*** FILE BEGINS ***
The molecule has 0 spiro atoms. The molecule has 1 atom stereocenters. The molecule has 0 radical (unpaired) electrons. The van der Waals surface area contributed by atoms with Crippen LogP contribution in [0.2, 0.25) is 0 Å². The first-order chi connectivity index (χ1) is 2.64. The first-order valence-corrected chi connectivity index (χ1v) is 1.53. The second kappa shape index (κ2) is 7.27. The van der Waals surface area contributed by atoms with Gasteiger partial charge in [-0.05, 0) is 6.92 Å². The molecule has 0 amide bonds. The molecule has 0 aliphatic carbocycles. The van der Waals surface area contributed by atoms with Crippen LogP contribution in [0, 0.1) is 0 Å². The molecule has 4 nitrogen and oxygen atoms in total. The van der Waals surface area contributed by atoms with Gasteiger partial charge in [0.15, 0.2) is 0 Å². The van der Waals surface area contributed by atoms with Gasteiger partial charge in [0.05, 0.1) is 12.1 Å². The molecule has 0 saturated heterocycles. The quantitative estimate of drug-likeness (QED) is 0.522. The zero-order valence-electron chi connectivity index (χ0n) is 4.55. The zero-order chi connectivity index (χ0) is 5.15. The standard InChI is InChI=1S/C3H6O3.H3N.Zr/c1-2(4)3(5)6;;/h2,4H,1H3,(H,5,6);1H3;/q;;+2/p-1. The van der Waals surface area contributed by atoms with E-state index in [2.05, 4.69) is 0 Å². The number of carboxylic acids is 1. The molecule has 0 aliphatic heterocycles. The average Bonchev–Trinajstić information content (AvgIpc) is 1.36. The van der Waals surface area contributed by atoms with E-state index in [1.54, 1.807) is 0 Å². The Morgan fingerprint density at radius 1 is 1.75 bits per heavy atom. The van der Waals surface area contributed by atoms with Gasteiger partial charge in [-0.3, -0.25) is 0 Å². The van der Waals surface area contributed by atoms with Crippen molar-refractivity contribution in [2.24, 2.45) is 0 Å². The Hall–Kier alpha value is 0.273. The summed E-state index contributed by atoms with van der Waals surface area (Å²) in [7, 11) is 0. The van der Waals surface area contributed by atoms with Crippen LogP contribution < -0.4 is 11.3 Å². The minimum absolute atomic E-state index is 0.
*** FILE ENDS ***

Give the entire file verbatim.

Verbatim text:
The molecule has 0 spiro atoms. The molecule has 1 atom stereocenters. The molecule has 0 radical (unpaired) electrons. The van der Waals surface area contributed by atoms with Crippen LogP contribution in [0.2, 0.25) is 0 Å². The first-order chi connectivity index (χ1) is 2.64. The first-order valence-corrected chi connectivity index (χ1v) is 1.53. The second kappa shape index (κ2) is 7.27. The van der Waals surface area contributed by atoms with Gasteiger partial charge in [-0.05, 0) is 6.92 Å². The molecule has 0 amide bonds. The molecule has 0 aliphatic carbocycles. The van der Waals surface area contributed by atoms with Crippen LogP contribution in [0, 0.1) is 0 Å². The molecule has 4 nitrogen and oxygen atoms in total. The van der Waals surface area contributed by atoms with Gasteiger partial charge in [0.15, 0.2) is 0 Å². The van der Waals surface area contributed by atoms with Gasteiger partial charge in [0.05, 0.1) is 12.1 Å². The molecule has 0 saturated heterocycles. The quantitative estimate of drug-likeness (QED) is 0.522. The zero-order valence-electron chi connectivity index (χ0n) is 4.55. The zero-order chi connectivity index (χ0) is 5.15. The standard InChI is InChI=1S/C3H6O3.H3N.Zr/c1-2(4)3(5)6;;/h2,4H,1H3,(H,5,6);1H3;/q;;+2/p-1. The van der Waals surface area contributed by atoms with E-state index in [2.05, 4.69) is 0 Å². The number of carboxylic acids is 1. The molecule has 0 aliphatic heterocycles. The average Bonchev–Trinajstić information content (AvgIpc) is 1.36. The van der Waals surface area contributed by atoms with E-state index in [1.54, 1.807) is 0 Å². The Morgan fingerprint density at radius 1 is 1.75 bits per heavy atom. The van der Waals surface area contributed by atoms with Gasteiger partial charge in [-0.3, -0.25) is 0 Å². The van der Waals surface area contributed by atoms with Crippen molar-refractivity contribution in [2.24, 2.45) is 0 Å². The Hall–Kier alpha value is 0.273. The summed E-state index contributed by atoms with van der Waals surface area (Å²) in [7, 11) is 0. The van der Waals surface area contributed by atoms with Crippen LogP contribution < -0.4 is 11.3 Å². The minimum absolute atomic E-state index is 0.